2016, Manaure Quintero, Bloomberg. Storeowners weigh money, instead of counting it, as Venezuela’s inflation reaches 784%, reflecting an economy akin to Germany’s Weimar Republic and Zimbabwe’s recent plights.
2016, Meridith Kohut, NYT. Venezuela’s State-run crumbling mental hospitals reveal a growing lack of resources, medicine shortages and inhumane conditions for forgotten patients.
2016, George Castellanos. Maduro orders the BsF. 100 bills out of the streets, as a way to “asphyxiate contraband inside the country and the borders.” It’d be one of the most surreal moments of the revolution, as citizens burned mountains of cash in the middle of the street, and long lines spread across the cities, to exchange useless bills for valid ones that didn’t even exist.
2017, Ronaldo Schemidt, AFP. A demonstrator burns after a motorcycle exploded in front of him. Two days before this portrait was taken, Maduro summoned The Asamblea Nacional Constituyente, a brutal anti-democratic measure amidst the most violent protest the country had seen. The protests went from March to August, and left 127 dead, 3,000 injured and and 2,977 detained. This photo won the World Press Photo as Photo of The Year.
2017, AFP. Lines grow longer and slower as cash shortage affects everyday life and keeps prices rising.
2017, Carlos García Rawlins. A Venezuelan soldier tries to control the crowd, as people queue to buy food outside a market. Food control and a militarized lifestyle are the new normal.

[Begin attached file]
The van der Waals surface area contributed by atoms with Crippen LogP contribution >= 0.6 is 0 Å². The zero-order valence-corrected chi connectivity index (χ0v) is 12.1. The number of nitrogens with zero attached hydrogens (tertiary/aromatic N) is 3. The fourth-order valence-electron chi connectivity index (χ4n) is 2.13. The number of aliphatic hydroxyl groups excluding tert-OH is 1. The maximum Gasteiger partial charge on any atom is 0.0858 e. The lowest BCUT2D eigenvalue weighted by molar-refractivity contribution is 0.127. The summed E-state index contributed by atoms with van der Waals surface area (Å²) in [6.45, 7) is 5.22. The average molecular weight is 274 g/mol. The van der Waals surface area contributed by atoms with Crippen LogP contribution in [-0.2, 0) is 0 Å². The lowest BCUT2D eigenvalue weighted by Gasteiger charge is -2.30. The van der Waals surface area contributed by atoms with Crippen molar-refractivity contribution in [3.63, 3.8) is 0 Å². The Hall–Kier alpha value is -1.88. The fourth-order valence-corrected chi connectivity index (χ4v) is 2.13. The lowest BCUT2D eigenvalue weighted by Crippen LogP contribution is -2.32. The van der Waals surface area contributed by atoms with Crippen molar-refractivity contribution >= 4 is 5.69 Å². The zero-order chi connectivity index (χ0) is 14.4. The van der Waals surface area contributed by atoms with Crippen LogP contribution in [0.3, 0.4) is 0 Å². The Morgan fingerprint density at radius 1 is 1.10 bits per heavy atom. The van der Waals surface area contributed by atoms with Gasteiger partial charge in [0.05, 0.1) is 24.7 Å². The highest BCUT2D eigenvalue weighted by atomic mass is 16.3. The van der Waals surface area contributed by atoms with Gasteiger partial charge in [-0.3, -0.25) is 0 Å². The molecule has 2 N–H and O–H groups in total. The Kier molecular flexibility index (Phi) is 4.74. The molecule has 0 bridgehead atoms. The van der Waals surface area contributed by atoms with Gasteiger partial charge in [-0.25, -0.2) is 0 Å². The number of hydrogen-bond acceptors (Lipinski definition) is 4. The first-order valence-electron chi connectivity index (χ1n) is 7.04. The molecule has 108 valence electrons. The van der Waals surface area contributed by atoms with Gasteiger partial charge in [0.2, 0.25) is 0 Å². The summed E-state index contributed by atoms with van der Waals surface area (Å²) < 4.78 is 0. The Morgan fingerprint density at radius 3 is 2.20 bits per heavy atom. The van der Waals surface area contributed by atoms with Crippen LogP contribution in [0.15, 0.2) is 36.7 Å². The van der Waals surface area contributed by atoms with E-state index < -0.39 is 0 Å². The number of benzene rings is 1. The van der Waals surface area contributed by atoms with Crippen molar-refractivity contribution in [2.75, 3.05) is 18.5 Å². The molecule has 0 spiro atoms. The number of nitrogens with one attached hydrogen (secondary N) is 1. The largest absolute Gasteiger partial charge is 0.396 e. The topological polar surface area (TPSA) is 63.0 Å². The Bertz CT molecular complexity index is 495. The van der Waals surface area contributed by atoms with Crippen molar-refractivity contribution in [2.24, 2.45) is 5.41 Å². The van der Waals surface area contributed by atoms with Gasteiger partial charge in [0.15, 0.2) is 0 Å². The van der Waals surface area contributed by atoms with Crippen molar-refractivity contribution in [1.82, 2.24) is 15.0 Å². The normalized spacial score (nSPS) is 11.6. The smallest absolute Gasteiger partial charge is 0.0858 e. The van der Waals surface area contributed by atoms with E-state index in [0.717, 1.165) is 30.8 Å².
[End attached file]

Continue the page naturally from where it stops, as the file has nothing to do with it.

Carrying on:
2017, Meridith Kohut, NYT. Funeral for the child Kleiver Enrique Hernandez, in Cúa, Miranda. Kleiver died of heart failure after severe malnutrition. Over the course of five months, Meridith Kohut, on assignment for the NYT, interviewed over 200 people and tracked 21 public hospitals to amass evidence of malnutrition deaths. Kohut was finalist for the Pulitzer Prize for Feature Photography with this photo essay.
2018, Jorge Benezra. Men working in a clandestine gold mine, at a deforested area on the banks of the Cuyiní River, Bolívar. One of the promises surrounding the Mining Arc was the eradication of violence associated with mining.
2018, Fernando Llano, AP. At least 600 SEBIN, Armed Forces, FAES and National Police agents were involved in the operation against policeman and movie actor Óscar Pérez. Named Operation Gedeón, but commonly known as the Junquito Massacre, it resulted in 7 dead and 20 wounded, all broadcasted by Pérez himself, in what could be the one of the most Black Mirroresque moments of the revolution.
2018, Federico Rios, National Geographic. From migration crisis, to refugee crisis. The UN said it could reach a “crisis point’ comparable to what was seen in the 2015’s Mediterranean. But what future awaits these walkers? “Venezuelans forced by hunger, violence and lack of opportunities face stigma and discrimination in countries where local communities are also living on the threshold of poverty.” said Alex Moncada, country director at CARE Ecuador.Caracas Chronicles is 100% reader-supported. Support independent Venezuelan journalism by making a donation.